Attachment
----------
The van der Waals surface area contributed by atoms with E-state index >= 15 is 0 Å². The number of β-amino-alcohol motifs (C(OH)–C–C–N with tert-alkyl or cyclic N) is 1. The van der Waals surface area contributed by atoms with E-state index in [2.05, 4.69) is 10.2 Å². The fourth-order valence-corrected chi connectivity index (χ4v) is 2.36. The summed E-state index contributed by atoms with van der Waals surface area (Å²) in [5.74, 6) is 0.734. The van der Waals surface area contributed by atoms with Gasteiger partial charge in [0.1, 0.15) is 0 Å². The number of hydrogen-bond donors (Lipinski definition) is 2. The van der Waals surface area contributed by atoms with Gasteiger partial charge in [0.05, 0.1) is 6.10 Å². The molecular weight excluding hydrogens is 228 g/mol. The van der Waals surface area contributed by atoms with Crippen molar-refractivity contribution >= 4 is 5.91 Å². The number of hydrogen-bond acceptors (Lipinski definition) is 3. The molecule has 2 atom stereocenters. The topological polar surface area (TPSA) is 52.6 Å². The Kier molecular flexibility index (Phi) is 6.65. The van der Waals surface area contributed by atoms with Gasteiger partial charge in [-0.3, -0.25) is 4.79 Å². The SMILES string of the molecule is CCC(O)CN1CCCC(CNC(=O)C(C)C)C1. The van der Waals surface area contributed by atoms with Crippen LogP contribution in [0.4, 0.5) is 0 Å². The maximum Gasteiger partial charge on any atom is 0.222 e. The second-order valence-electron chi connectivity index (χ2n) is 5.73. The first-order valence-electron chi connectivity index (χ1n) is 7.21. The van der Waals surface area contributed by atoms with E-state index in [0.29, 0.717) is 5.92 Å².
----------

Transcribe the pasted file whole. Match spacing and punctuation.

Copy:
The van der Waals surface area contributed by atoms with E-state index >= 15 is 0 Å². The number of β-amino-alcohol motifs (C(OH)–C–C–N with tert-alkyl or cyclic N) is 1. The van der Waals surface area contributed by atoms with E-state index in [2.05, 4.69) is 10.2 Å². The fourth-order valence-corrected chi connectivity index (χ4v) is 2.36. The summed E-state index contributed by atoms with van der Waals surface area (Å²) in [5.74, 6) is 0.734. The van der Waals surface area contributed by atoms with Gasteiger partial charge in [0.1, 0.15) is 0 Å². The number of hydrogen-bond donors (Lipinski definition) is 2. The van der Waals surface area contributed by atoms with Gasteiger partial charge in [0.05, 0.1) is 6.10 Å². The molecular weight excluding hydrogens is 228 g/mol. The van der Waals surface area contributed by atoms with Crippen molar-refractivity contribution >= 4 is 5.91 Å². The number of hydrogen-bond acceptors (Lipinski definition) is 3. The molecule has 2 atom stereocenters. The topological polar surface area (TPSA) is 52.6 Å². The Kier molecular flexibility index (Phi) is 6.65. The van der Waals surface area contributed by atoms with Gasteiger partial charge in [-0.3, -0.25) is 4.79 Å². The SMILES string of the molecule is CCC(O)CN1CCCC(CNC(=O)C(C)C)C1. The van der Waals surface area contributed by atoms with Crippen LogP contribution in [0.4, 0.5) is 0 Å². The maximum Gasteiger partial charge on any atom is 0.222 e. The second-order valence-electron chi connectivity index (χ2n) is 5.73. The first-order valence-electron chi connectivity index (χ1n) is 7.21. The van der Waals surface area contributed by atoms with E-state index in [0.29, 0.717) is 5.92 Å².